Anyone who thought that there would be a World Cup hangover for rugby in Europe has been very much mistaken, as the Round 6 weekend of the Champions and Challenge Cup demonstrated. It was a quite stunning reminder of the tribal attitudes that are generated by the top clubs in Europe in these competitions, as well as unforeseen drama and uncertainty right down to the last minute. However, there have undoubtedly been laggards in all this, who either collectively or individually have struggled to make an impact.
Where to start? The high-flying Harlequins were taught a lesson by a fired up and heavyweight Montpellier, whose collection of world stars, while not in Toulon’s league, were more than a match for a team flooded with England players keen to maintain their momentum, even if already qualified. Perhaps Trinh-Duc’s return from injury will find him some consideration for the National team eventually – his skill has never been in doubt.
Then we saw the truly impressive dismantling of Leinster by a Wasps side who have that priceless capability to move up a gear when they need to – so far mainly in Europe, but their recent win at Northampton indicates this could yet be the team of the season. In topping the pool, they condemned Toulon to an away match at in-form Racing, after their third last minute win of the tournament against a Bath team looking as if they are slowly dragging themselves into the season. However, Europe is no place to ‘find yourself’ as Glasgow and the Irish provinces have discovered. There is a distinct feeling that the Irish may have a middling year at both national and provincial level. I do not share in the panic here – it is a tribute to their outperformance over the last few years and a record that puts the likes of England and its Premiership to shame. With limited resource and key players injured, they simply don’t have the depth. Try telling them all this with Wales coming to Dublin – there should be no greater incentive; this contest will be a real marker for the tournament.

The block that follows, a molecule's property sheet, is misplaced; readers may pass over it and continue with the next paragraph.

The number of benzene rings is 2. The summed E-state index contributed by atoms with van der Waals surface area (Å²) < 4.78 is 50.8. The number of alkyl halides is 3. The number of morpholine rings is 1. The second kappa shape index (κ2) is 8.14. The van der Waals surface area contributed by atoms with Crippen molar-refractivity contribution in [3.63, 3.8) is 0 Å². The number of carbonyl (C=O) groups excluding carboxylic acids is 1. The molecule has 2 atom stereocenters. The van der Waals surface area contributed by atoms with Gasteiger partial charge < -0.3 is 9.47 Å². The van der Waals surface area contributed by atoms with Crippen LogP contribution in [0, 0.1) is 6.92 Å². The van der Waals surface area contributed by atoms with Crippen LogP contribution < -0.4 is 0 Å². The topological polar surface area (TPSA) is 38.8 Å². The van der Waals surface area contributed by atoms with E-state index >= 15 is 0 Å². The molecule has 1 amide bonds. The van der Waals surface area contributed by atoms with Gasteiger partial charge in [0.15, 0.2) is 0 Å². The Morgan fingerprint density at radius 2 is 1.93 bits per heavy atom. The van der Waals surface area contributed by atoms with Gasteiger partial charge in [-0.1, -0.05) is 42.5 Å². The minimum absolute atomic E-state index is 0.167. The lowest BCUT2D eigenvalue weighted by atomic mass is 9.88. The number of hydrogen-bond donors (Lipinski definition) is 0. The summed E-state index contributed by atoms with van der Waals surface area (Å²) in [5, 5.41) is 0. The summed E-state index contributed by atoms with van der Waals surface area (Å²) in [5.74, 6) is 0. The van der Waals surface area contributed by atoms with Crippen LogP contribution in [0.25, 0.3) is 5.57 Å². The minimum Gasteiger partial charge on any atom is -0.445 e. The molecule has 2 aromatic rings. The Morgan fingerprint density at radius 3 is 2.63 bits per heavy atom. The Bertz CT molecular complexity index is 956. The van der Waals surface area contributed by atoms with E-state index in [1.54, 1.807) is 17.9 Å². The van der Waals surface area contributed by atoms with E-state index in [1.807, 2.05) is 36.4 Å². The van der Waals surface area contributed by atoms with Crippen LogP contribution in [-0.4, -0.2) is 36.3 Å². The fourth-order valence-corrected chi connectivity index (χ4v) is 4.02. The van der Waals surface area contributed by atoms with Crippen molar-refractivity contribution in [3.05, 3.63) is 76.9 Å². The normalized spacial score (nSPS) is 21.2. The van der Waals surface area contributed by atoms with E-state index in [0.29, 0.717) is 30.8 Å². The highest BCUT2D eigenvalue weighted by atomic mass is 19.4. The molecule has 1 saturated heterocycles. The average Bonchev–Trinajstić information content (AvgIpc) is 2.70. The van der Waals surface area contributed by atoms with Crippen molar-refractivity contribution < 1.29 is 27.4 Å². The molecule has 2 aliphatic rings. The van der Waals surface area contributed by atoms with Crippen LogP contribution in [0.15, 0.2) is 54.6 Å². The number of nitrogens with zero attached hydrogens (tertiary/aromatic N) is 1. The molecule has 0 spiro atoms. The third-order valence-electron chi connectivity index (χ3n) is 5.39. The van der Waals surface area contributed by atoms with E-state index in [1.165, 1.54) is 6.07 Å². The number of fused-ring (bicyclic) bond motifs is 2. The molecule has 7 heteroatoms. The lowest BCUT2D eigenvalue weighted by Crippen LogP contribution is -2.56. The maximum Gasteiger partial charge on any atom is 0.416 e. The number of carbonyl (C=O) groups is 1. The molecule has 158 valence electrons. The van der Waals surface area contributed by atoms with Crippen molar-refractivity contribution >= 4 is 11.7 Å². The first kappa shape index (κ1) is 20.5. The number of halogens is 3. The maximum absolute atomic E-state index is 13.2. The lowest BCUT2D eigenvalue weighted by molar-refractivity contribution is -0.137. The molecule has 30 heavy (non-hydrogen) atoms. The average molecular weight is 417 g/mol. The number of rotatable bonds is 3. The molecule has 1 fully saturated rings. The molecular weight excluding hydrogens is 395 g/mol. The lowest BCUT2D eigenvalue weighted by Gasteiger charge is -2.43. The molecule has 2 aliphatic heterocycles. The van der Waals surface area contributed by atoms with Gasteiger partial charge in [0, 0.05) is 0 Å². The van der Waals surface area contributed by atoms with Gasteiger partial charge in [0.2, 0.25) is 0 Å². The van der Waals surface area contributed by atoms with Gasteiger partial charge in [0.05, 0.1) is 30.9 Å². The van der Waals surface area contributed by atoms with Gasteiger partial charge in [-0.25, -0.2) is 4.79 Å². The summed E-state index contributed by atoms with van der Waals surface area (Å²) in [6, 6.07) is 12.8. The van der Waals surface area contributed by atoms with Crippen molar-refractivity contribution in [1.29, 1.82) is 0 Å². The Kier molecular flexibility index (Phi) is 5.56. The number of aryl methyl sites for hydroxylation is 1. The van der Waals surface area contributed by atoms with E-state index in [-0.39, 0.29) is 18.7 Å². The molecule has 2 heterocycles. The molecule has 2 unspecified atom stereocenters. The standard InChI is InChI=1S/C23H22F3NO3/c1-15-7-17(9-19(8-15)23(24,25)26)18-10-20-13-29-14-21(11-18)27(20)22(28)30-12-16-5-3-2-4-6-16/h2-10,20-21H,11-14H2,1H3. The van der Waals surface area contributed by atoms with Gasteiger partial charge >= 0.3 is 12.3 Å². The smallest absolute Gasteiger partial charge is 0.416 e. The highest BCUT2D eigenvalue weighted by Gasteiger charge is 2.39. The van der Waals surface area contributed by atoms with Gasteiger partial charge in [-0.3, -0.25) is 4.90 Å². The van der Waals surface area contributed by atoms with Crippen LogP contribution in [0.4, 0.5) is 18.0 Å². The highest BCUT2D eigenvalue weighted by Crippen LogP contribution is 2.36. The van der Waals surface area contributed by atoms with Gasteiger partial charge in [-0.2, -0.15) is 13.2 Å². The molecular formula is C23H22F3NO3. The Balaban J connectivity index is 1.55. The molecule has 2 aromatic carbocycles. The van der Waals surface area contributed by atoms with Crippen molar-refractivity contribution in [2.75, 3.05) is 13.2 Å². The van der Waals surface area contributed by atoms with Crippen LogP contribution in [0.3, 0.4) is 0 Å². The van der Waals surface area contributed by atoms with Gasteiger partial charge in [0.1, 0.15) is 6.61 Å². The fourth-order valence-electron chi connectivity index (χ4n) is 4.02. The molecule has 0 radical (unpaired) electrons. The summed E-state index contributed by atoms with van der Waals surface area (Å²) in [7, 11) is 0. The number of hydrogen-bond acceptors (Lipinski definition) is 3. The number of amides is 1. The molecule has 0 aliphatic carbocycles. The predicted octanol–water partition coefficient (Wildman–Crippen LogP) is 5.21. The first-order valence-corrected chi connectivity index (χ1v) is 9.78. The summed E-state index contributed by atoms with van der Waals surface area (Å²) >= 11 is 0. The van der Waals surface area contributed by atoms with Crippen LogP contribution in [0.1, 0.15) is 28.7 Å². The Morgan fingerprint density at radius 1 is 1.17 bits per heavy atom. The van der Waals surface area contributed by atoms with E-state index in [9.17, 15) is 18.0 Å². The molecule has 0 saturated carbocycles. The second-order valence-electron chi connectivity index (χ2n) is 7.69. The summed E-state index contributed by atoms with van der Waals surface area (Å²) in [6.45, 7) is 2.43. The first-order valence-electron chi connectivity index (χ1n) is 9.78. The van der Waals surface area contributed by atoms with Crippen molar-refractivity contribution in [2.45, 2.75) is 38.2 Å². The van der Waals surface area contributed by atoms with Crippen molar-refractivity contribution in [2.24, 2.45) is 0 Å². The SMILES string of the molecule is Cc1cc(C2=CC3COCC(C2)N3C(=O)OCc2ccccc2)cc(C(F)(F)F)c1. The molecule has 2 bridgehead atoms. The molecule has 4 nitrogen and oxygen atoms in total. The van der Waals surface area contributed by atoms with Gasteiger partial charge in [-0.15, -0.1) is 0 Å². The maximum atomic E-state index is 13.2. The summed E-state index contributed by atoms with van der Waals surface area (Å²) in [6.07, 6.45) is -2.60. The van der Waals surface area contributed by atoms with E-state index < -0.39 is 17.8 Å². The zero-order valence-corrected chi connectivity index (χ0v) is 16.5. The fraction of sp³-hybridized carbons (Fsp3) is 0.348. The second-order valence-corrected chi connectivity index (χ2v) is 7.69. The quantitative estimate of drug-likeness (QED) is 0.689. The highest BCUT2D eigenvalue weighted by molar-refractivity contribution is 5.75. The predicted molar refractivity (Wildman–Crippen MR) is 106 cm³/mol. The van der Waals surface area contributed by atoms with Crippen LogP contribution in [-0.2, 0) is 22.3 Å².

The other real highlights were in Pool 2, where all four clubs could have ended on 16 points. Bordeaux showed they are no pushover and the Ospreys are on their way back as a serious European contender, with Wyn-Jones comfortably the world’s best lock in my opinion and Biggar not far behind at 10. They really should have gone through after all their hard work on the road in France, but this was ignoring the team of the season so far, Exeter. Their ‘squad’ selection for the Bordeaux match had raised eyebrows but their dramatic bonus point win over Ospreys suddenly catapulted them to the top of the Pool, as Clermont failed to kick a simple penalty for a crucial losing bonus point against Bordeaux. Leave the fact that they should have won at home – how could they not have known?! Well, it took 20 mins after the matches were finished to work out the Pool winner, leading to unconstrained joy at Sandy Park and total desolation at the Stade Marcel-Michelin. However, Clermont is a giant of European Rugby and they will be back for sure, and Morgan Parra was only the fall guy in the end.
Finally, let me mention one name: James Short, Exeter Winger. If there is a better balanced runner in England I have not seen him. He has everything, and when an Exeter committee man suggested the high ball was his weakness, he collected as contested a high ball as I have seen all year. At 26 he is no youngster but if he keeps on like this, then a Henry Slade, James Short, Jack Nowell, Sam Hill, Olly Devoto (from Bath) quintet may soon be an England squad reality.
Is there a point to make about the Quarter Finalists? Saracens, Leicester, Exeter and Wasps. Clearly four of the leading clubs in Europe so no quarrel there. Racing 92 and Toulon speak for themselves, although Toulon will not have any leeway against the form side in the competition. Stade Francais have undoubtedly benefited from the ten point benefit of playing Benetton Treviso – a talking point for another time. As current French Champions they have the ability, no doubt, and are dangerous – their spiky win over the Tigers has resulted in a return match at Welford Road. That contest will not be for the fainthearted and therefore compelling viewing. Northampton will be outsiders as their domestic form is so sketchy; another team which simply hasn’t come together.
The fact that its an Anglo-French lineup is simply a coincidence, with Ulster and Ospreys on the cusp and Glasgow seemingly suffering a terrible World Cup hangover. Any of the three could have made it, or all of them! The outcome here is simply a product of constant form and a healthy dose of ambitious play. The Quarter Finals are definitely something to savour for the second week in April, with all the heavyweights involved.